YOU ARE HERE: LAT HomeCollections


August 14, 1993|JOHN MORELL

Solution of Vinegar and Water Can Flush Out Toilet Deposits

Question: I have an old Case toilet that is flushing too slowly. I've been told the problem is that water deposits have clogged the passages inside and that it's best to replace the toilet. However, considering that it's a wall-mounted unit, replacement would be very expensive. How can I fix the problem without replacing the toilet?



Answer: "The easiest thing to try first is to take a piece of stiff wire and poke it through the holes underneath the rim," says Rod Albright of Albright Plumbing & Heating in Los Alamitos. "This might clear out the holes enough for water to flow freely. If not, you'll have to remove the toilet, plug the outlets and fill it with a solution of vinegar and water. After a few days, the deposits may loosen enough for them to be flushed out.

"If that doesn't work, you can try using muriatic acid to burn them out, but you'll have to be careful. Acid can etch an old porcelain finish, which will make it harder to clean in the future."

Q: I've been reading about a paint that claims to be formulated out of vinyl and is guaranteed for 25 years. Can a paint really be that durable?


Costa Mesa

A: "All latex paints have some vinyl in them," says Gene Teramura of Dutch Boy Paint & Decorating Center in Santa Ana. "Vinyl is good for some surfaces but isn't great for everything. Generally, latex paints use more of either acrylic or vinyl in their formulation. Those with more vinyl work well on masonry or stucco, since these surfaces are less likely to expand or contract with changes in the weather. When used on masonry, this kind of paint generally has a long life. Paints with more acrylics are better suited for wood trim, since they're more elastic."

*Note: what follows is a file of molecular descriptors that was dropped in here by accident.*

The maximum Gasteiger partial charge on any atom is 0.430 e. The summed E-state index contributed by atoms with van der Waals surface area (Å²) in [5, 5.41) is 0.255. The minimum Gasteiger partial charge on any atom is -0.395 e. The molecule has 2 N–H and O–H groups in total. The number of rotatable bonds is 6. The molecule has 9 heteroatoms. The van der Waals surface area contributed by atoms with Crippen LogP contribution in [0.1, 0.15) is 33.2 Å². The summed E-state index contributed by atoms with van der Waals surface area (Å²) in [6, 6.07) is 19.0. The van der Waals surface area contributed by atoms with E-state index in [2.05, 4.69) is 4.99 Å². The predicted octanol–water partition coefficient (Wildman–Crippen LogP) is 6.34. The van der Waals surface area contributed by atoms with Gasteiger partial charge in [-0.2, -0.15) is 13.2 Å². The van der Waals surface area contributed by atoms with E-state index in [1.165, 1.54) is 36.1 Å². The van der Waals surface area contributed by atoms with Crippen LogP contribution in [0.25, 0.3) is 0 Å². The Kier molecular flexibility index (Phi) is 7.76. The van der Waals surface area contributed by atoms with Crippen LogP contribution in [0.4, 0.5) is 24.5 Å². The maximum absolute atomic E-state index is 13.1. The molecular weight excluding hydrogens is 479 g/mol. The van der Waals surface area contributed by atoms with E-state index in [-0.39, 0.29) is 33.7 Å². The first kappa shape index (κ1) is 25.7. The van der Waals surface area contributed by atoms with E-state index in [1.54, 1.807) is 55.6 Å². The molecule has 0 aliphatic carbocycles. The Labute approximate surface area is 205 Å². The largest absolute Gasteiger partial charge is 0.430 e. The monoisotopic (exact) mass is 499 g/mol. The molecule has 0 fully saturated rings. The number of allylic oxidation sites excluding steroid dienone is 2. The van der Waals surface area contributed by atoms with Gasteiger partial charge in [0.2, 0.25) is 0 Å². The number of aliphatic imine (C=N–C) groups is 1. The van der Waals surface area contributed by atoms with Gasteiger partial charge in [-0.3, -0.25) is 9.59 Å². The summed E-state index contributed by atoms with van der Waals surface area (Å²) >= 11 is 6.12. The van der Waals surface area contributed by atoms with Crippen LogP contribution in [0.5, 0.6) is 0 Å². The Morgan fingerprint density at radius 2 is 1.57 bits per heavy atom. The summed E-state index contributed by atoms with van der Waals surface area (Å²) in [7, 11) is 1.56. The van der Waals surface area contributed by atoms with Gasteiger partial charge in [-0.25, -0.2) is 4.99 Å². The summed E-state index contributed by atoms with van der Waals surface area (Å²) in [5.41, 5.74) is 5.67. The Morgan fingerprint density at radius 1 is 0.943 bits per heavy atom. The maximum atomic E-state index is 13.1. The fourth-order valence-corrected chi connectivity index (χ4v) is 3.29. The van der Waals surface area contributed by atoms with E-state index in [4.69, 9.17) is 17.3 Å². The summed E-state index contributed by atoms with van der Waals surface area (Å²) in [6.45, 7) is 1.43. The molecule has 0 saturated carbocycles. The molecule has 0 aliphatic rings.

Q: I have a 14-year-old rock roof that has been trouble-free except for this past year. Small rocks have fallen off in various areas; what can be done to get them back in place?


Garden Grove

A: "It sounds as though the tar is drying out, which isn't uncommon when a roof gets to that age," says Jim Gorman of Rancho Lumber in Westminster. "If the felt is in good shape and isn't torn, you can sweep away the loose rocks and spread a cold application roofing cement over the area. There are cements that are white, which will help blend into the roof if your rocks are white. You can then cover the cement with new or loose rocks to patch the bare areas."

Q: We bought a house recently with urethane-finished hardwood floors in the den and kitchen. We did some painting in those two rooms and got a little paint in the grooves between the planks. I tried getting out the little flecks of paint with a brush, but that didn't work well. What can I use that won't damage the floor?


Buena Park

A: "You may want to use a clean cloth and some mineral spirits," says floor installer Clay Majors of Santa Ana. "Pour the spirits, or turpentine, onto the cloth--not the floor--then gently rub it into the crack area. If that doesn't remove the paint, you may want to use an old toothbrush and try to push it out. That urethane finish is pretty tough; you just have to be sure not to use some kind of abrasive or a detergent. And make sure that if you use any water while trying to get rid of the paint, you wipe it up immediately because it can leave spots."

Got a question about your home or garden? Write to: John Morell, Handyman, The Times, 1375 Sunflower Ave., Costa Mesa, Calif. 92626.

Los Angeles Times Articles